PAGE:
Submitted by North Thurston Public SchoolsServing together in the community not only improves the community but improves the family and people of the community (#laceydayofservice). Hundreds of Lacey families have decided that working at some of our local schools would be a great project this year. In cooperation with the North Thurston Public Schools, these families will be volunteering Saturday morning (9/13) at Woodland Elementary; Lacey Elementary, Pleasant Glade Elementary, and Chambers Prairie Elementary.The emphasis this year has been to use the event to encourage families, neighbors and residents of the local community to increase the support for our local schools. Hopefully by working together Saturday we will start some new relationships that will grow into ongoing support in whatever ways we can assist our schools.All are invited to join in. Much of the effort Saturday will be outdoor maintenance type work. Bring shovels, rakes, clippers and other yard tools. And bring your neighbor. Facebook8Tweet0Pin0
Facebook5Tweet0Pin0Submitted by Adopt-A-Pet of SheltonBrandy is a beautiful Black Lab Mix. She is about 2 years old, has been spayed and is up-to-date on her vaccinations. Brandy is a very shy young girl who is still adjusting to life at the kennel. She is slowly getting comfortable with the volunteers who spend time with her taking her for walks and hanging out with her so she can learn to relax around them. Her perfect home would be with someone who is calm and confident. She will do best in a quiet home without a lot of stress from other animals or young kids. She will make a wonderful companion if you can give her time to get comfortable with you so she can show you what a sweet, loving girl she can be.We have many great dogs and always need volunteers. To see all our current dogs, visit www.adoptapet-wa.org, our Facebook at “Adopt-A-Pet of Shelton Washington” or at the shelter on Jensen Road in Shelton. Visit us online at www.adoptapet-wa.org or contact us at email@example.com or (360) 432-3091.
Facebook679Tweet0Pin0Macklemore & Ryan Lewis are embarking on a ‘Camping Trip’ – the name of their mini-tour of smaller market venues across the State of Washington this summer.On August 28, 2016, the musicians be at the historic Capitol Theater. Tickets went on sale on May 20, 2016 at 10:00 a.m. and were sold out by noon.The theater is located at 206 5th Avenue SE in Downtown Olympia.The Olympia Film Society (OFS) was formed in 1980 as a nonprofit 501(c)(3). Its mission is “to enliven and enrich our community by presenting and fostering the development of independent and underrepresented film, music and allied arts.”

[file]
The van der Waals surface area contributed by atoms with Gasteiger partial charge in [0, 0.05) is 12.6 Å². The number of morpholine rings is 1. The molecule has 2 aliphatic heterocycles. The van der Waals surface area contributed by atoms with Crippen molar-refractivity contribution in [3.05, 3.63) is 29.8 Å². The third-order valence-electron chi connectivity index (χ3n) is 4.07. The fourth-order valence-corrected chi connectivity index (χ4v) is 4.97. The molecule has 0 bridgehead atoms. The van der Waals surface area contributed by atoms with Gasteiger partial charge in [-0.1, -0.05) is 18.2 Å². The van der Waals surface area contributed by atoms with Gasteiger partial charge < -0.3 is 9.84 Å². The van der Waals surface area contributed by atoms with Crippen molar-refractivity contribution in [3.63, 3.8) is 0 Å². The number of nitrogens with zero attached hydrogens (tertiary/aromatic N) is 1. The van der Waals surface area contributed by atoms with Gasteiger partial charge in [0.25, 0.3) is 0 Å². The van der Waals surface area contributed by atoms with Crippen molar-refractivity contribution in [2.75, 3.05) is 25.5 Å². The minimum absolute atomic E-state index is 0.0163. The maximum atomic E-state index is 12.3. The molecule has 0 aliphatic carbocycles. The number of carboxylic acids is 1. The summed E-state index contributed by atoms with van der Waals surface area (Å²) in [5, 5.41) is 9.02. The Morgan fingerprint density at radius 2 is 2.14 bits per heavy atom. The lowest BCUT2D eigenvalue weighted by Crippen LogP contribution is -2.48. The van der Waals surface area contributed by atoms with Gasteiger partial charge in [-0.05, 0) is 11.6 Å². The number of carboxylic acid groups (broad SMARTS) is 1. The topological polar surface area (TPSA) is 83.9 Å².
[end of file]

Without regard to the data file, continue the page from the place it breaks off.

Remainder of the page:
Facebook0Tweet0Pin0Submitted by the Thurston County ChamberRecognizing the increasing complexity of public policy and the impacts of policy decisions on Thurston County, the Thurston County Chamber is devoting resources to launch a new public policy division. Doug Mah of Doug Mah & Associates will be retained to lead this division beginning Oct. 1, 2016.“We believe that coordinated and collaborative public policy initiatives help create a more vibrant community. Engagement in public policy issues on behalf of individual members and organizations is at the core of the Chamber’s mission,” said David Schaffert, Thurston Chamber President/CEO.Doug MahFor over a decade, the Chamber has worked as a partner alongside local government, assisting in obtaining state and federal resources for regional projects. The Chamber’s Public Policy team will strengthen this ability to assist community partners. The team will coordinate the Shared Legislative Partnership, organize community resources and experts, and work with the entire Thurston County Legislative Delegation.The team will also continue work on other public policy developments facing our region including land-use, permitting and regulatory issues.In addition to Mah, the team will include legal counsel and a public relations expert to sharpen and focus the Chamber’s engagement. Mah is a past Mayor of the City of Olympia, Washington (2008-2011) and served on the city council between 2001 and 2011. As a management and public affairs consultant with over 20 years of experience, Mah focuses on eliminating communication barriers, identifying emerging opportunities, and building strategic partnerships in the areas of technology, real estate, infrastructure and resource allocations. About the Thurston County Chamber: The Thurston County Chamber is growing a prosperous economy and vibrant community by connecting people, ideas and resources. Our engagement in regional planning, education, workforce development, community infrastructure, and environmental stewardship are integral components of the Chamber’s mission
Facebook3Tweet0Pin0Submitted by Penrose Physical TherapyKnees can often start to make some loud clicking and clunking noises. This may be the start of some early changes in the knee joint where the cartilage may start softening. If you are 40+, you may already be aware of these knees that don’t let you sneak up on anyone anymore. There are some simple tips you can do to help you knees. Sometimes it is that the tissues around the knees are tight and create extra stress and strain at the knee. Regular stretching of the muscles that attach around the knee will help reduce the stress at your knee and even decrease the clunking and clicking. Secondly, your knees may actually need more help from your greatest shock absorption: your muscles around your knees! Strengthening your muscles in ways that do not stress the knee joint can be tricky, especially if it hurts to exercise and move. Take this simple knee quiz:1. Does it hurt to get up from a chair?2. Does it hurt to go up or down stairs?3. Does it hurt to fully bend or straighten your knee?4. Do you find yourself placing more weight on the other leg? If you answered yes to any of those questions please contact us firstname.lastname@example.org for a free report which outlines some simple tips on helping your knees.Penrose Physical Therapy sees people every week with challenges regarding knee arthritis and the difficulty in exercising without stressing the knee joint. We would love to help you overcome your challenges with your own knees.